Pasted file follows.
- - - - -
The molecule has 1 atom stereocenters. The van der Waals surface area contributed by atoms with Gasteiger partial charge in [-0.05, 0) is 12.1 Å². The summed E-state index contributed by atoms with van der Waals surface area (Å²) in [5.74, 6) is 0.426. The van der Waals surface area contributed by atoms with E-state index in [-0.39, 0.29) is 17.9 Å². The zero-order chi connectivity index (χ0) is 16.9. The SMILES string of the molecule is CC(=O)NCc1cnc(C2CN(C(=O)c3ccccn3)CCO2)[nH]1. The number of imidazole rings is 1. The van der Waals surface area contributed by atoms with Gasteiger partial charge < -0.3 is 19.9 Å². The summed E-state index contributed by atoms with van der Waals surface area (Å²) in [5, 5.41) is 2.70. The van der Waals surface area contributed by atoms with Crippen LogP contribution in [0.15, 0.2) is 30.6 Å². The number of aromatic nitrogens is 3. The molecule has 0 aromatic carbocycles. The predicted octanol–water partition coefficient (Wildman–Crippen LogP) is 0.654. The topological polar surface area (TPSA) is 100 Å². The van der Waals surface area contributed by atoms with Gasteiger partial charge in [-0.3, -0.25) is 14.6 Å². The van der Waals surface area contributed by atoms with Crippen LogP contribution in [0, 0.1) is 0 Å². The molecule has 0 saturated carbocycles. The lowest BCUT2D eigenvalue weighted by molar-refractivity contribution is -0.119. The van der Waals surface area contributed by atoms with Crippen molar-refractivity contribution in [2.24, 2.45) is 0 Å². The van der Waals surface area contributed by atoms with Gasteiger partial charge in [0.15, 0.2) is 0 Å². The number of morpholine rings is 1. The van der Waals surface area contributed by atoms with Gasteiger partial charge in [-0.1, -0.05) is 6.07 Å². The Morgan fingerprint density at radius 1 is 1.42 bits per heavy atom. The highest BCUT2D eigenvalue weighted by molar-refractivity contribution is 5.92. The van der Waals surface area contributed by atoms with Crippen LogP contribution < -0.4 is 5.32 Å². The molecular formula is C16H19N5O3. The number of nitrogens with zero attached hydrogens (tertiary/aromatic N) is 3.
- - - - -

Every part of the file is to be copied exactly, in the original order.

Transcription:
The molecule has 1 atom stereocenters. The van der Waals surface area contributed by atoms with Gasteiger partial charge in [-0.05, 0) is 12.1 Å². The summed E-state index contributed by atoms with van der Waals surface area (Å²) in [5.74, 6) is 0.426. The van der Waals surface area contributed by atoms with E-state index in [-0.39, 0.29) is 17.9 Å². The zero-order chi connectivity index (χ0) is 16.9. The SMILES string of the molecule is CC(=O)NCc1cnc(C2CN(C(=O)c3ccccn3)CCO2)[nH]1. The number of imidazole rings is 1. The van der Waals surface area contributed by atoms with Gasteiger partial charge < -0.3 is 19.9 Å². The summed E-state index contributed by atoms with van der Waals surface area (Å²) in [5, 5.41) is 2.70. The van der Waals surface area contributed by atoms with Crippen LogP contribution in [0.15, 0.2) is 30.6 Å². The number of aromatic nitrogens is 3. The molecule has 0 aromatic carbocycles. The predicted octanol–water partition coefficient (Wildman–Crippen LogP) is 0.654. The topological polar surface area (TPSA) is 100 Å². The van der Waals surface area contributed by atoms with Gasteiger partial charge in [-0.3, -0.25) is 14.6 Å². The van der Waals surface area contributed by atoms with Crippen LogP contribution in [0, 0.1) is 0 Å². The molecule has 0 saturated carbocycles. The lowest BCUT2D eigenvalue weighted by molar-refractivity contribution is -0.119. The van der Waals surface area contributed by atoms with Crippen molar-refractivity contribution in [2.24, 2.45) is 0 Å². The van der Waals surface area contributed by atoms with Gasteiger partial charge in [0.15, 0.2) is 0 Å². The number of morpholine rings is 1. The van der Waals surface area contributed by atoms with Gasteiger partial charge in [-0.1, -0.05) is 6.07 Å². The Morgan fingerprint density at radius 1 is 1.42 bits per heavy atom. The highest BCUT2D eigenvalue weighted by molar-refractivity contribution is 5.92. The van der Waals surface area contributed by atoms with Crippen LogP contribution < -0.4 is 5.32 Å². The molecular formula is C16H19N5O3. The number of nitrogens with zero attached hydrogens (tertiary/aromatic N) is 3.